Friday, September 10, 2004

A Tale of Two Deserters Part 1.

When I left the United States, in 1970, a large segment of the population had been politicized, and energized by opposition to a costly undeclared war. A war fought by the poorest, on behalf of the interests of the richest.

The sons of the rich did not fight in that war. They went to and stayed in University. They got medical deferments. They became priests and pastors. They went overseas. Some of them even hid out in the National Guard.

Not just any refugee from the draft could get into the Guard. You needed to have political or military connections. The regular service men, who often shared training facilities with Guardsmen, had little respect for them. But, it was just jealousy. You see, National Guardsmen, at that time, did not do foreign service. They went back home after a bit of training.

I joined the US Air Force about the same time that George W. was appointed to the Texas National Guard, as a favour to his father George Bush senior, in 1968.

Don’t believe me; listen to and watch Ben Barnes, former Texas State Speaker of the House, as he explains the “preferential treatment” that he gave George W. Bush, to help young Bush avoid military service in Vietnam.

In a 1994 interview, a much more candid G W Bush told a Texas reporter, “I had a choice between going to Canada or letting off a shotgun next to my ear, and I wanted to learn to fly, so I joined the Texas Air National Guard.”.

But, lucky W! He didn’t need to deafen himself with the shotgun, after all. Dear old daddy stepped in with his influence and saved Georgie-boy's clackers from the fire that the poor boys were roasting in.

Of course, Bush senior had been to war. Naturally he did not want his own son to face the hell that is combat. Men who have seen war up close don’t tend to romanticize and glorify it the way a man like George W. does.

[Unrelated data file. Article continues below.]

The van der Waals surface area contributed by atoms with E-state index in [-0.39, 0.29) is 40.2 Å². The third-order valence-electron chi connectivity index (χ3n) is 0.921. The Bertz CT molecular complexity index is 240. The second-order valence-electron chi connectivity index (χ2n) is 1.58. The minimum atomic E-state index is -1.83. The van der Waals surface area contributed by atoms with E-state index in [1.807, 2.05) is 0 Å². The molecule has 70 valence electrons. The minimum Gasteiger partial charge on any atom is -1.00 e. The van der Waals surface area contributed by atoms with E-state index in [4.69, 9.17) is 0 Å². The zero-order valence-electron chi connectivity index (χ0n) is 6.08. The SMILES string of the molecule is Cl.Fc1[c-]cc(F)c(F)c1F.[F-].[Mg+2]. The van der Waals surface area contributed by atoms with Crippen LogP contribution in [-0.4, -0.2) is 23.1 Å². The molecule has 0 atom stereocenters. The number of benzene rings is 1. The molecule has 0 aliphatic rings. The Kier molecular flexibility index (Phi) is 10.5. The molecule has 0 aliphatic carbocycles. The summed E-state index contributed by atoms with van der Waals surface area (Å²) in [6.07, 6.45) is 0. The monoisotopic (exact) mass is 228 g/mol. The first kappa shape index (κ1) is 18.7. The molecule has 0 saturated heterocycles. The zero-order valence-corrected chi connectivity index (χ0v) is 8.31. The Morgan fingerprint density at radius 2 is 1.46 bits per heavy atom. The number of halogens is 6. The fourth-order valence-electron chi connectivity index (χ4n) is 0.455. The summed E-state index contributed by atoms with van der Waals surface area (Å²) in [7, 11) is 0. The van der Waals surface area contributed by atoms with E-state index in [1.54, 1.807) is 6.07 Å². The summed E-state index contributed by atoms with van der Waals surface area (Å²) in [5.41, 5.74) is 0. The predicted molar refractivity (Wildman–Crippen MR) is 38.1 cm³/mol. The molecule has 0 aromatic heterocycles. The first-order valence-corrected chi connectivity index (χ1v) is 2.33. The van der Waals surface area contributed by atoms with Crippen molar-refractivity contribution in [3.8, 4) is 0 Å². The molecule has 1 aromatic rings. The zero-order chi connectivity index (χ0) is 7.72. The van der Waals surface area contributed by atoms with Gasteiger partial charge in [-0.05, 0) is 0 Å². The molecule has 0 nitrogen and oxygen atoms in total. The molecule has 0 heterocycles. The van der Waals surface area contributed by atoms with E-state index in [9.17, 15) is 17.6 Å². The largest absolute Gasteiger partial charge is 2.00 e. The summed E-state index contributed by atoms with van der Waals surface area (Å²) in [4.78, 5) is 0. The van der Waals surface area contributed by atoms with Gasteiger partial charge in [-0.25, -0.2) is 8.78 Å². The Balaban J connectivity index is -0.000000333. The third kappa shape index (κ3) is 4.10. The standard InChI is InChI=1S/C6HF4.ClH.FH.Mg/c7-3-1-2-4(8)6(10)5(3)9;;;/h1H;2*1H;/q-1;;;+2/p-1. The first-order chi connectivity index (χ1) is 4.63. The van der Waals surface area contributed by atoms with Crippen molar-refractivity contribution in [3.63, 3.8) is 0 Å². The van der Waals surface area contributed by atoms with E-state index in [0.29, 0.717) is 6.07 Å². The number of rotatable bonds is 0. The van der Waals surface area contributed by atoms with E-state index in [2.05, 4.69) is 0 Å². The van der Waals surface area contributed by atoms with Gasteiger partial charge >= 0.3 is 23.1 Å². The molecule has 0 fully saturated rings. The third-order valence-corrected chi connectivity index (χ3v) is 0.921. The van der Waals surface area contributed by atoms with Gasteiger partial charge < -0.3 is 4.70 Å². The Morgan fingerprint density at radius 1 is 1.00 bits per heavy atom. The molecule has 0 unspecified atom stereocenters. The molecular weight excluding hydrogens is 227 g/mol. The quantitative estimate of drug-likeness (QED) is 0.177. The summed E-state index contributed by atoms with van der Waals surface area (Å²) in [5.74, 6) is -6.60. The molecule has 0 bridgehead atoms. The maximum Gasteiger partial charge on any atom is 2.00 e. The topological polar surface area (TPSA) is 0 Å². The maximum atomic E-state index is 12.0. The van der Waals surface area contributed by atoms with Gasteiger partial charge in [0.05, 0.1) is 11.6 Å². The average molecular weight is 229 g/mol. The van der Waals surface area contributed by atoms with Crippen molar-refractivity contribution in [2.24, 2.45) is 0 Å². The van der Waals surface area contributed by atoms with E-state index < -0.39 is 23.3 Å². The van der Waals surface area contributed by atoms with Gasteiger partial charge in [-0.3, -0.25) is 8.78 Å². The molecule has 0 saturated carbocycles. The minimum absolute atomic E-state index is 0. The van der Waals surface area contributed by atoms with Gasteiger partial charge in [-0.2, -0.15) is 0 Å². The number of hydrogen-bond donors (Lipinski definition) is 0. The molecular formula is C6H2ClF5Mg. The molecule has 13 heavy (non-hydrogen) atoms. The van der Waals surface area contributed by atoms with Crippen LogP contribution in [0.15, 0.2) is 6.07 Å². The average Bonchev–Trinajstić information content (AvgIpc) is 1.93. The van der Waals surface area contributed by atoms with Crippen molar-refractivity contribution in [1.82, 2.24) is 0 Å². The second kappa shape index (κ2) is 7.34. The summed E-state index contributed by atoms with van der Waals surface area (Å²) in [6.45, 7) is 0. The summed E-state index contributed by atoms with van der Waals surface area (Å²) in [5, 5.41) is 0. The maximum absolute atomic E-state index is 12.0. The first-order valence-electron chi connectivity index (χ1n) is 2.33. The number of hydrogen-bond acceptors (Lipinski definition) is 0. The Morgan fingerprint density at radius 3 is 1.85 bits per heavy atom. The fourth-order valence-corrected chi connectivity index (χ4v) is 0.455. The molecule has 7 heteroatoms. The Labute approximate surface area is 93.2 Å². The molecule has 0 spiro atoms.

My father had no influence. My family had no money. I had left school early and struck out on my own as an itinerant singer/poet.
That is to say, grade A cannon fodder for the Selective Service Board.

I wanted to get drafted into the Army about as much as George Jr. wanted to. Unlike George, my options were few. I gave up my dreams, my future, and even much of my identity to join the Air Force. To avoid the Army.

For many lower class whites, Hispanics, and young black men, rounded up to be human fodder, for their dirty little war, it was a life altering and too often life ending period of enforced servitude.

For George W., ‘military service’ was just business as usual. Politicking and partying plus some good natured playing at soldiers. Photo ops in manly uniforms wearing borrowed medals.. No blood for the sons of our betters.

Some things never change. When Michael Moore recently asked members of Congress if their sons were serving in the military, only one of over four hundred could have said yes.

While filming in a Afro-American church, in a working class neighbourhood, Moore asked the congregation how many had sons and close relatives serving in the military. Eighty percent of them held up their hands.


Like George Jr., I hated every humiliating debasing minute of training. Unlike George, I actually completed the training. But, like George, I was utterly inept at my assigned duties.

George and I both went AWOL at about the same time. Like me, George just quit showing up for duty. I was charged with being AWOL, George was not. I was sought by the FBI, George was not.

I went to Canada, George became president. A president who wants to send our children to another dirty, pointless, politics and profit motivated war.

See how George beams with a little boys' gleeful pride, when he wears those borrowed uniforms. Think about the blood, dirt, and tears that never stained the natty soldier suits our Commander and Chief loves to wear.


2 Comments:

At 10:56 PM, Anonymous Anonymous said...

Thomas,

Your tale of two deserters clearly demonstrates a divide that existed in the United states at the time. Sadly, the divide has grown ever wider and now these privileged deserters are running the country... into the ground, that is. You came to the right country, glad to have yah!

Nick Walker
Public Flogger

 
At 11:20 PM, Blogger ThomasMcCay said...

I think the gap is much wider today. A number of things are different including the organization and media savy the elite have developed since the Vietnam days.

Yes, Canada is a good place to be. Long may it retain those features that make it a good place to be.

Liberty demands constant vigilance.

 

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